The Importance of Replacement Cost vs. Market Value

Disaster can strike at any time, so most individuals are not immune to personal loss regardless of season.

A recent survey found that most homeowners are seriously underinsured. Marshall & Swift/Boekh (MSB), a leading insurance data services company, found that 66-percent of homeowners had inadequate coverage by an average of 18-percent. That works out to $36,000 for a typical $200,000 home.

While few people would willingly choose a policy with a $36,000 deductible, it ultimately is the net result of being underinsured on what may well be their most valuable asset.

Market Value vs. Replacement Cost

The market value — or what your home would sell for today — is very different from replacement cost coverage, which is the amount necessary to properly insure the rebuilding of your home. Market value takes into consideration the land value, depreciation and other nearby market factors while the replacement cost simply reflects the cost to rebuild a home. These can be very different numbers.

For example, you can have a home that is worth $400,000 in one neighborhood while an identical home across town could have a market value of half that much, even assuming they were built on lots of equal size. But actually replacing those homes — rebuilding them in place using similar construction methods and materials — would essentially cost the same for both. Rebuilding costs can be higher or lower than market values, since factors like land value and depreication don’t affect rebuilding.

Separate Structures

Separate structures, sometimes referred to as “other structures” or “Coverage B,” refer to any structure that is on your property, but not attached to your main house. Examples of separate structures include:

  • Detached garage
  • Fence
  • Garden shed
  • Detached in-law unit
  • Retaining walls
  • Swimming pool
  • Outdoor kitchen

Most homeowner policies automatically include separate structures insurance (Coverage B) that equals 10-percent of the amount of insurance on the main house (Coverage A). If the number and value of separate structures are significant, such as the detached living quarters — or others beyond just one of the items listed above — a separate valuation should be done for each to determine if extra coverage is needed.

Contents Coverage

Your homeowner’s policy will automatically include personal property coverage, which is a separate item sometimes known as “Coverage C” that can equal 50-percent to 75-percent of the Coverage A amount. If you have a typical amount of personal property in your home, this may be adequate.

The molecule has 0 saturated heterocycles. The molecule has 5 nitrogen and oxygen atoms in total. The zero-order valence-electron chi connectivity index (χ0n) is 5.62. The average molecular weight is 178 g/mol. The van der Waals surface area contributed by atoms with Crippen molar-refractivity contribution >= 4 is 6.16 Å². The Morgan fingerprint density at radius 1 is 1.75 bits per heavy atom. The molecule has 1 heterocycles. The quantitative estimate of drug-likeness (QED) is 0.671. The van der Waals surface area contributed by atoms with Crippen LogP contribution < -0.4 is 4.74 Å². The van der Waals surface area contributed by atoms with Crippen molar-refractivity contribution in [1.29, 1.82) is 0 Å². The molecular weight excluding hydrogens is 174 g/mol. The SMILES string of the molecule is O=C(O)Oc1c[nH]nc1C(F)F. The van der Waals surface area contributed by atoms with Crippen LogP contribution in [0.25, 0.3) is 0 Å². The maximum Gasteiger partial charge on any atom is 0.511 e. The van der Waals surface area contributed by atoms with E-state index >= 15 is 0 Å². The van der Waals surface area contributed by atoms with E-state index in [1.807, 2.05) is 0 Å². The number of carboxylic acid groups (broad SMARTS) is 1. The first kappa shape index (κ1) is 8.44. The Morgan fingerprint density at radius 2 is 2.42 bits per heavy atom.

However, if you have a significant amount of personal property or you have higher value items, then you may want to discuss an additional amount of coverage with us. Items such as jewelry, guns, coins, computers, business and high risk property typically have policy sub-limits, some of which may be $1,000 or less.

Such special items should be discussed with Gunn Mowery, especially if they are valued over $1,000. A homeowner’s policy has many options to increase these personal property coverage amounts.

For more information on homeowner’s coverage, please contact Gunn Mowery at 1-800-840-1243. You can also reach us via email at or visit our website at Become our Facebook fan at

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Gunn-Mowery accepts no liability for the content of this blog post, or for the consequences of any actions taken on the basis of the information provided. If you are not the intended recipient, you are notified that disclosing, copying, distributing, or taking any action in reliance on the contents of this information is strictly prohibited. Content that appears is not intended to substitute for personalized professional insurance advice.

Tips to help prepare your home for winter

As the first leaves hit the ground and those fall breezes turn from cool to cold, it’s time to prepare for the winter. Whether that means snowstorms and ice or just the heavy chills many experienced in last year’s milder season, experts advise preparing your home for whatever Old Man Winter has in store.